by Eli Boettger – October 16, 2017
Way back when, the National Invitation Tournament (N.I.T. or NIT for short) was the crown jewel of the college basketball season.
Into the middle of the 1950’s or so, the NIT was known as the top showcase for college hoops postseason play. Over time, though, the NIT has lost its glimmer. It’s now more of a de-facto consolation postseason tournament than a star-studded event.
Even so, the NIT is an opportunity for middling power conference teams or up-and-coming mid/low-majors to show their worth in a single-game elimination tournament. The games can sometimes represent a glimpse of a program’s future, or the merciful end to once-promising seasons.
Since 2007, 34.1% of teams that played in the NIT reached the NCAA Tournament the following season. The likelihood of punching a tournament bid after an NIT trip, based on NIT games won, is in the table below. The data is from the last ten college basketball seasons.
The data indicates that, on average, the further that a team advances in the NIT, the more likely that it will reach the NCAA Tournament the following season. Teams that are bounced in the first round of the NIT have made the next season’s NCAA Tournament just 46 out of 160 tries (28.8%). Of the 40 NIT semifinalists from the past ten years, 18 of them landed in the next season’s NCAA Tournament, a 16.2% increase in likelihood. The numbers could be potentially influenced by the fact that, up until the semifinals, games are played on school campuses, not at neutral sites.
NIT champions have had moderate success the past decade, with four of ten champs punching an NCAA Tournament ticket the following season. Jamie Dixon and the TCU Horned Frogs captured this year’s NIT title, and many prognosticators are anticipating Dixon’s team to be a top three team in the Big XII this season. TCU returns over three-quarters of the minutes from last year’s team, which is the second-highest total of the past ten NIT champs. The highest-total was the 2014-15 Minnesota Golden Gophers, which retained 79.4% of its team minutes, but they failed to punch a tournament bid the next season. Recruiting data is courtesy of 24/7 Sports.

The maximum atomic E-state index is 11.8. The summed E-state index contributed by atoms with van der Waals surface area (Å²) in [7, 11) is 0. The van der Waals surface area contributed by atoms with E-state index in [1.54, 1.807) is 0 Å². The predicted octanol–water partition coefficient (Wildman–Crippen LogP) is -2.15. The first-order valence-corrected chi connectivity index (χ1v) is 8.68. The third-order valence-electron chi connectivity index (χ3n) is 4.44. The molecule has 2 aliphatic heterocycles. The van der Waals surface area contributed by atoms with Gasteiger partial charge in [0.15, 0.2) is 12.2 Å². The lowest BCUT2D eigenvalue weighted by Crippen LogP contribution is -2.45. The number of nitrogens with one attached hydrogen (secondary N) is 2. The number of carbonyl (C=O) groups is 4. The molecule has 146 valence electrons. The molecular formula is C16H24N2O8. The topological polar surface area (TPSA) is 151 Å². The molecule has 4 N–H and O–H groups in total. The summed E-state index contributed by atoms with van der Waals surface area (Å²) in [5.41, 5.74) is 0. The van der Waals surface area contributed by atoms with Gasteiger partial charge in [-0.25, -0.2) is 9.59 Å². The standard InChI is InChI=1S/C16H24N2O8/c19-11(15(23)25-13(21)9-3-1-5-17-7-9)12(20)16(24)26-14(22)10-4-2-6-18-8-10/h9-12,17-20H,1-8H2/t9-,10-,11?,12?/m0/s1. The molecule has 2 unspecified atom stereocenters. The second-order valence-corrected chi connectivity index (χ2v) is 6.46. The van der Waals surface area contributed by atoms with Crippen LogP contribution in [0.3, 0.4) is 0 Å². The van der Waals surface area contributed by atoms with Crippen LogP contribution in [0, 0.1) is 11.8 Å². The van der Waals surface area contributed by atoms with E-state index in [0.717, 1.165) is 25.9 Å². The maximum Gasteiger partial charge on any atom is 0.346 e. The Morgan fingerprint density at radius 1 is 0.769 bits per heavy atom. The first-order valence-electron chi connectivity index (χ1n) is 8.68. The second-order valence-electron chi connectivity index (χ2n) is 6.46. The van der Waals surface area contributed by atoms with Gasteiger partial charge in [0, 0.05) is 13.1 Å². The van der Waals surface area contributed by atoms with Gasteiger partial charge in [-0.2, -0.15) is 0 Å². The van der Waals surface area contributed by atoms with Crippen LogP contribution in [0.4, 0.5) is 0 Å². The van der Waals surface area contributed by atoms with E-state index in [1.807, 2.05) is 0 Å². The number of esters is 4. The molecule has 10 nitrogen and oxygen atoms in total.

Returning minutes and incoming recruiting class don’t necessarily predict future tournament success. Stanford retained 68.2% of its playing time and welcomed the 34th ranked recruiting class for 2012-13, but the Cardinal, like Minnesota, also finished with an NIT invite. Strangely enough, teams that have lost the NIT championship game have had better success, with eight of 10 runner-ups making the NCAA Tournament the next season.
Separation between power conference teams (ACC, Big Ten, Big East, Big XII, Pac-12 and SEC) and mid- and low-major teams is also apparent. Power conference teams have accounted for 37.8% of NIT bids the past ten years, but 50.5% of NIT teams that reached the following year’s NCAA Tournament have been power conference teams.
In all, success in the NIT neither fully confirms or denies potential team success the following season. Ultimately, coaching and roster dynamics between returnees, transfers, and incoming recruiting classes appear to be the best indication of NIT encores. We’ll see if TCU is capable of making the leap over the next few months.